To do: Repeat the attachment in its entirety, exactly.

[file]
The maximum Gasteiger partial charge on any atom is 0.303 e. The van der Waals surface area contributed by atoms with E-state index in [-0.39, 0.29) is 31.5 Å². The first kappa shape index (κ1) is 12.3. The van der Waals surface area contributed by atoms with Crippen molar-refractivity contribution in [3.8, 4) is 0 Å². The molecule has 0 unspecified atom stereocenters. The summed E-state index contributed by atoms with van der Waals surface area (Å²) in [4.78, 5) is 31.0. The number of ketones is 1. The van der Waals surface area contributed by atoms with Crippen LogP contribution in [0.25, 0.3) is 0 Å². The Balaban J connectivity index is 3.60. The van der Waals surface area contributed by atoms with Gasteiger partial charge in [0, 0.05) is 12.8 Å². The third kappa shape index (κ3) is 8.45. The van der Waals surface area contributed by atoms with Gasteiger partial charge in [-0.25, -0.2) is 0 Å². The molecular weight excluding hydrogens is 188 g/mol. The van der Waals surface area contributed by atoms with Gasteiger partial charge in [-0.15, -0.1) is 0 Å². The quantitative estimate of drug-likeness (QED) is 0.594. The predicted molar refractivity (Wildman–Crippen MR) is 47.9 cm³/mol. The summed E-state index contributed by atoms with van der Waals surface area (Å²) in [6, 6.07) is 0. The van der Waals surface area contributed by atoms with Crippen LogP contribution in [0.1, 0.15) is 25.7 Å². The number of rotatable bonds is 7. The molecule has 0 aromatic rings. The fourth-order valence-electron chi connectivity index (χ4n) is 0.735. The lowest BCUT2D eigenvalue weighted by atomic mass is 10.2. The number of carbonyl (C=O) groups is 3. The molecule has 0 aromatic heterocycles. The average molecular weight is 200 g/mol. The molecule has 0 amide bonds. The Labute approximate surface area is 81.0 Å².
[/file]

The maximum Gasteiger partial charge on any atom is 0.303 e. The van der Waals surface area contributed by atoms with E-state index in [-0.39, 0.29) is 31.5 Å². The first kappa shape index (κ1) is 12.3. The van der Waals surface area contributed by atoms with Crippen molar-refractivity contribution in [3.8, 4) is 0 Å². The molecule has 0 unspecified atom stereocenters. The summed E-state index contributed by atoms with van der Waals surface area (Å²) in [4.78, 5) is 31.0. The number of ketones is 1. The van der Waals surface area contributed by atoms with Crippen LogP contribution in [0.25, 0.3) is 0 Å². The Balaban J connectivity index is 3.60. The van der Waals surface area contributed by atoms with Gasteiger partial charge in [0, 0.05) is 12.8 Å². The third kappa shape index (κ3) is 8.45. The van der Waals surface area contributed by atoms with Gasteiger partial charge in [-0.25, -0.2) is 0 Å². The molecular weight excluding hydrogens is 188 g/mol. The van der Waals surface area contributed by atoms with Gasteiger partial charge in [-0.15, -0.1) is 0 Å². The quantitative estimate of drug-likeness (QED) is 0.594. The predicted molar refractivity (Wildman–Crippen MR) is 47.9 cm³/mol. The summed E-state index contributed by atoms with van der Waals surface area (Å²) in [6, 6.07) is 0. The van der Waals surface area contributed by atoms with Crippen LogP contribution in [0.1, 0.15) is 25.7 Å². The number of rotatable bonds is 7. The molecule has 0 aromatic rings. The fourth-order valence-electron chi connectivity index (χ4n) is 0.735. The lowest BCUT2D eigenvalue weighted by atomic mass is 10.2. The number of carbonyl (C=O) groups is 3. The molecule has 0 aromatic heterocycles. The average molecular weight is 200 g/mol. The molecule has 0 amide bonds. The Labute approximate surface area is 81.0 Å².